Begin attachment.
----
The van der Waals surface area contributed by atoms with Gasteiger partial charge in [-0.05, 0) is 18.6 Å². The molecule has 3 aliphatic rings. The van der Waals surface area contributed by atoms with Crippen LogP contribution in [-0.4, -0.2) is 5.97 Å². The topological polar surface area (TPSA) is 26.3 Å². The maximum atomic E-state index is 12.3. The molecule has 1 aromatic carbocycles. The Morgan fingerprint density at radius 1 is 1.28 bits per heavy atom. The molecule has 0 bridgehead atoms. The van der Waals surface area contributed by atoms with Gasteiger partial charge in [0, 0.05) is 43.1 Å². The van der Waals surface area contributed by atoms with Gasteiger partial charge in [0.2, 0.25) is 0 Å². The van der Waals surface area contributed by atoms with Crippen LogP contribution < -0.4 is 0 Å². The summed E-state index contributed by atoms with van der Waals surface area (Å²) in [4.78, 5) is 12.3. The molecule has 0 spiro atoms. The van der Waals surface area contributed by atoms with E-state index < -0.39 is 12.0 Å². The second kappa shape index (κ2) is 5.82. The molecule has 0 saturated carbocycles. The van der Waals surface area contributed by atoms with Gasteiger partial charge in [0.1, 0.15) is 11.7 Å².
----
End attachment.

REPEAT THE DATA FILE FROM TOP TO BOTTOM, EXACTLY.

The van der Waals surface area contributed by atoms with Gasteiger partial charge in [-0.05, 0) is 18.6 Å². The molecule has 3 aliphatic rings. The van der Waals surface area contributed by atoms with Crippen LogP contribution in [-0.4, -0.2) is 5.97 Å². The topological polar surface area (TPSA) is 26.3 Å². The maximum atomic E-state index is 12.3. The molecule has 1 aromatic carbocycles. The Morgan fingerprint density at radius 1 is 1.28 bits per heavy atom. The molecule has 0 bridgehead atoms. The van der Waals surface area contributed by atoms with Gasteiger partial charge in [0, 0.05) is 43.1 Å². The van der Waals surface area contributed by atoms with Gasteiger partial charge in [0.2, 0.25) is 0 Å². The van der Waals surface area contributed by atoms with Crippen LogP contribution < -0.4 is 0 Å². The summed E-state index contributed by atoms with van der Waals surface area (Å²) in [4.78, 5) is 12.3. The molecule has 0 spiro atoms. The van der Waals surface area contributed by atoms with E-state index < -0.39 is 12.0 Å². The second kappa shape index (κ2) is 5.82. The molecule has 0 saturated carbocycles. The van der Waals surface area contributed by atoms with Gasteiger partial charge in [0.1, 0.15) is 11.7 Å².